Thanks again for all the timely valuable suggestions

Update - Just saw the pics the holes are scattered all over the walls. Thats why its $350. I think it can be done for 200, but again.. I am no handy man :)

@Rajiv Nair

  not sure about Texas however in our state and only experienced RE brokers know this generally... if you were not given a state approved disclosure document that you signed of on that was filled out by the seller... you can withdraw from the transaction at any time and all EM is refunded..

Hello Jay,

Thanks for the insight, however the disclosure was a legit state approved document, however the issue is that the seller just conveniently  "Omitted" damages that should have been disclosed appropriately.

Thanks for responding.

Kind Regards,


@Rajiv Nair

You're going to have a really tough time selling non-disclosure of visible damage as a legitimate issue.  Also, the disclosure document is generally geared toward non-cosmetic issues.  And, drywall damage in a garage, which isn't even required by state building codes to be drywalled, would be considered cosmetic.

As for the taxes, how was the contract written? If the contract specifies that the seller is responsible for prorated taxes through closing, they have no choice but to use the current tax assessment for those calculations. The same goes for the HOA. If your contract says they are responsible for any incurred HOA fees, through closing, they must perform. If they fail to perform on either of those, they will be in default on the contract, and you may exit the transaction with your EMD. If you didn't write the contract to make those items the seller's responsibility, then you've learned a lesson and need to get that straight with your agent, before your next purchase.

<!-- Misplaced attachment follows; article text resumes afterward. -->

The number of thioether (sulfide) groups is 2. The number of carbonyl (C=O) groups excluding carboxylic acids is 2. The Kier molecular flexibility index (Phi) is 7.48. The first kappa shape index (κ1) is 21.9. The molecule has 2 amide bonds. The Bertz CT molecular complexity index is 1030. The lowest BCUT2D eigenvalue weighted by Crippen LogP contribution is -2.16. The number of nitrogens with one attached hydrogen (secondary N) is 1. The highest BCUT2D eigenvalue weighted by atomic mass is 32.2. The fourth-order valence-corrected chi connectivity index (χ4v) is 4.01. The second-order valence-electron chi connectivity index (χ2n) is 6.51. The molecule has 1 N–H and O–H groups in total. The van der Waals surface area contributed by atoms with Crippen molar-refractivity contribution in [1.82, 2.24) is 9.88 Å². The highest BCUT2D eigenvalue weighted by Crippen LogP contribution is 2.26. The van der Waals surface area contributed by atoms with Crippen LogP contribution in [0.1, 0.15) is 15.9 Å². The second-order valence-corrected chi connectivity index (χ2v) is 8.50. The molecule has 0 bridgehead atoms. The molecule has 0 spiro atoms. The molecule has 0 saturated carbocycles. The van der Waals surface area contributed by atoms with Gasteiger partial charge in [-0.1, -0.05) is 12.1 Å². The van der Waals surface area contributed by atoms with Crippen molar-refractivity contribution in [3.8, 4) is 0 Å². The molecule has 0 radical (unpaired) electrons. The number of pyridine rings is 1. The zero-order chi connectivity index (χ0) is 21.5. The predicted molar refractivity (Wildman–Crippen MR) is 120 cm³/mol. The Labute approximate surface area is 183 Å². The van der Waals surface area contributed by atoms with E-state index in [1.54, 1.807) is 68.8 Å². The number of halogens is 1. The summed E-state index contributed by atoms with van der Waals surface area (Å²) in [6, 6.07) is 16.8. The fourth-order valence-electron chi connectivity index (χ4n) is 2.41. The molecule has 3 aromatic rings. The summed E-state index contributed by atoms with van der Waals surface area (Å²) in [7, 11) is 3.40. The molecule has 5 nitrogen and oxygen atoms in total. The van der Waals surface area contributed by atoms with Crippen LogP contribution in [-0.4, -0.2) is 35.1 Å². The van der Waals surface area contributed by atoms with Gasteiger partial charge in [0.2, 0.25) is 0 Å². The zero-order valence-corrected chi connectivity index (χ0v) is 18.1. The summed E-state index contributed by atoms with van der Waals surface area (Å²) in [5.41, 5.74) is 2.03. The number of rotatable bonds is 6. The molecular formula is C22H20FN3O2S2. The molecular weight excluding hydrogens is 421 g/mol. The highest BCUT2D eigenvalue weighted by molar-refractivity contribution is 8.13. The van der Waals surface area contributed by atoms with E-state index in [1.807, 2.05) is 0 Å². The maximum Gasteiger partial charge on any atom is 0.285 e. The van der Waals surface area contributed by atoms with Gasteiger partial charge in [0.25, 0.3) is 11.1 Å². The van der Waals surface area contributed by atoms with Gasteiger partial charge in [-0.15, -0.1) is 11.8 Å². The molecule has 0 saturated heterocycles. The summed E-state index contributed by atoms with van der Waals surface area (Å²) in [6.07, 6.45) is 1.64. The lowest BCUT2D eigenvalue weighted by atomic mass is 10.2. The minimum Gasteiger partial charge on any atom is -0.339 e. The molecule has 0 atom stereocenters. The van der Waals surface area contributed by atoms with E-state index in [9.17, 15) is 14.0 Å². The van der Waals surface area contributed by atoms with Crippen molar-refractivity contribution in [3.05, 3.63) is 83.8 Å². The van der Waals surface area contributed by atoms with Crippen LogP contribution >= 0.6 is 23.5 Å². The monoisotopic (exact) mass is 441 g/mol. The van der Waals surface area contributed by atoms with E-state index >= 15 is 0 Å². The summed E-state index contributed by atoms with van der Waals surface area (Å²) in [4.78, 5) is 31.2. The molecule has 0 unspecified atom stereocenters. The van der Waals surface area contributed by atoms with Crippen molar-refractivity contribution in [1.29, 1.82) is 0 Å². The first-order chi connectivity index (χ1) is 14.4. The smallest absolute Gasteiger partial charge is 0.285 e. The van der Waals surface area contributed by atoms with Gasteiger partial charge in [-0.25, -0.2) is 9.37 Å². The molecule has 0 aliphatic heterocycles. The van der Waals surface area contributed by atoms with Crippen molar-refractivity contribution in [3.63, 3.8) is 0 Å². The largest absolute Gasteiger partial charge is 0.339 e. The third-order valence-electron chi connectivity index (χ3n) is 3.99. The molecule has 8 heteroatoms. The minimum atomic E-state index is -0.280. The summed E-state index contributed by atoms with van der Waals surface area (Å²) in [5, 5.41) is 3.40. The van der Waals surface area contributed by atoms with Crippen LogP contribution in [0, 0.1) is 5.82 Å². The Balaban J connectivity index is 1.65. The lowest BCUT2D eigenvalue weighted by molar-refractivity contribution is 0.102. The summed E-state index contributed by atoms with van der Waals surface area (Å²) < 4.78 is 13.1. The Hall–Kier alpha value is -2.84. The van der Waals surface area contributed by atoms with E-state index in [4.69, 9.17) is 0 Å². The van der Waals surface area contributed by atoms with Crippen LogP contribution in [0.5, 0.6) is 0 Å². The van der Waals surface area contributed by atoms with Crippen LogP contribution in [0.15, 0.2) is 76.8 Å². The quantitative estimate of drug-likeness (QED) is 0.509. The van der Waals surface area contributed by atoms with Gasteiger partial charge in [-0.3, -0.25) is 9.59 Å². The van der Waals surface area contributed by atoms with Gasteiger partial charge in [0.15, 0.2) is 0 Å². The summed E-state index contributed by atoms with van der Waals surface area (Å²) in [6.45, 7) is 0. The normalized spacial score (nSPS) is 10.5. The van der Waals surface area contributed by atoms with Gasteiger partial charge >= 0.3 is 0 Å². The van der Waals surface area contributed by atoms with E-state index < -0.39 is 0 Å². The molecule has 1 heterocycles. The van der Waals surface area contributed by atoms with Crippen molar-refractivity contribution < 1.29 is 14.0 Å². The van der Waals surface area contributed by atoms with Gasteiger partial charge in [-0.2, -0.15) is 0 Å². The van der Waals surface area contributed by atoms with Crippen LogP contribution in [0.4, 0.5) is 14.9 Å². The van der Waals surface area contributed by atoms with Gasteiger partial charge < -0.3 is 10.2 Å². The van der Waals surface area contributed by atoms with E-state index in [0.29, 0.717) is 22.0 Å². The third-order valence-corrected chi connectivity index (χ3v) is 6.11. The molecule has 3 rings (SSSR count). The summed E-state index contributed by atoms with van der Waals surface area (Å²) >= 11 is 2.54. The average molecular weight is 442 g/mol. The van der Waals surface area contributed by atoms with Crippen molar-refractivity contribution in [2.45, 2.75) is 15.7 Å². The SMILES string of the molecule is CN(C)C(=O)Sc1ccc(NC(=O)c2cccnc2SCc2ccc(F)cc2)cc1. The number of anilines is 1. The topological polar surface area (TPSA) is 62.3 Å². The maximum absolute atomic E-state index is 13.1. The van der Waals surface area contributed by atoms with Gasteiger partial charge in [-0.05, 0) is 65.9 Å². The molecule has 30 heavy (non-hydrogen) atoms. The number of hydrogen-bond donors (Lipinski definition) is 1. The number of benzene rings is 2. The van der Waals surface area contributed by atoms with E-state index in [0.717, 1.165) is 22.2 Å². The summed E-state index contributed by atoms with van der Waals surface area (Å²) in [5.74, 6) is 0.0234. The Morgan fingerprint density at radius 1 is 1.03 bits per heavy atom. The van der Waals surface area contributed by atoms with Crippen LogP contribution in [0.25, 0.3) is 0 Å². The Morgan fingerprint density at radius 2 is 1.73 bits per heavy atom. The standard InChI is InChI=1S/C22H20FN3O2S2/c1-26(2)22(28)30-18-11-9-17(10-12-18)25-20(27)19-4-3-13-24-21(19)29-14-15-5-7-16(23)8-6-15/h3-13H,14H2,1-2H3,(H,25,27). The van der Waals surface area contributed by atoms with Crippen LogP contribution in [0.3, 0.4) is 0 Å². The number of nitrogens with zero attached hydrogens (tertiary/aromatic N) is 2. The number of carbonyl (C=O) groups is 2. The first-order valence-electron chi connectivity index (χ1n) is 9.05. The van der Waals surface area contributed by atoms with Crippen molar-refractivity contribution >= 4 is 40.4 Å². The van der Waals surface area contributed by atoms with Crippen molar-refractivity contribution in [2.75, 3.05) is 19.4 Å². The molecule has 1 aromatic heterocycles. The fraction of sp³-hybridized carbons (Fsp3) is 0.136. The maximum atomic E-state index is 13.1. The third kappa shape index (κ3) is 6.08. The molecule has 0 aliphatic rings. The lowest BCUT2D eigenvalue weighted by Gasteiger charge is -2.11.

Thanks for all your responses.

Wanted to close this thread with a good note that we were able to close the property and negotiated with the seller to pay towards the damages. The HOA fees was not sellers responsibility to being with. As I have explained in my responses earlier, this was a fee that was supposed to be paid by the buyer, unfortunately wasn't showing up in the HUD1 until the 25th hour, which was ridiculous. As far as taxes are concerned Seller had already agreed to pay us prorated cost as per 2014 taxes, but we know that the taxes for 2015 are going to be definitely higher and have an amendment in the HUD to have them reimburse the amount once the taxes for 2015 comes up which is sometime in Nov 2015..

My wife is signing the papers as we I write.

Kind Regards,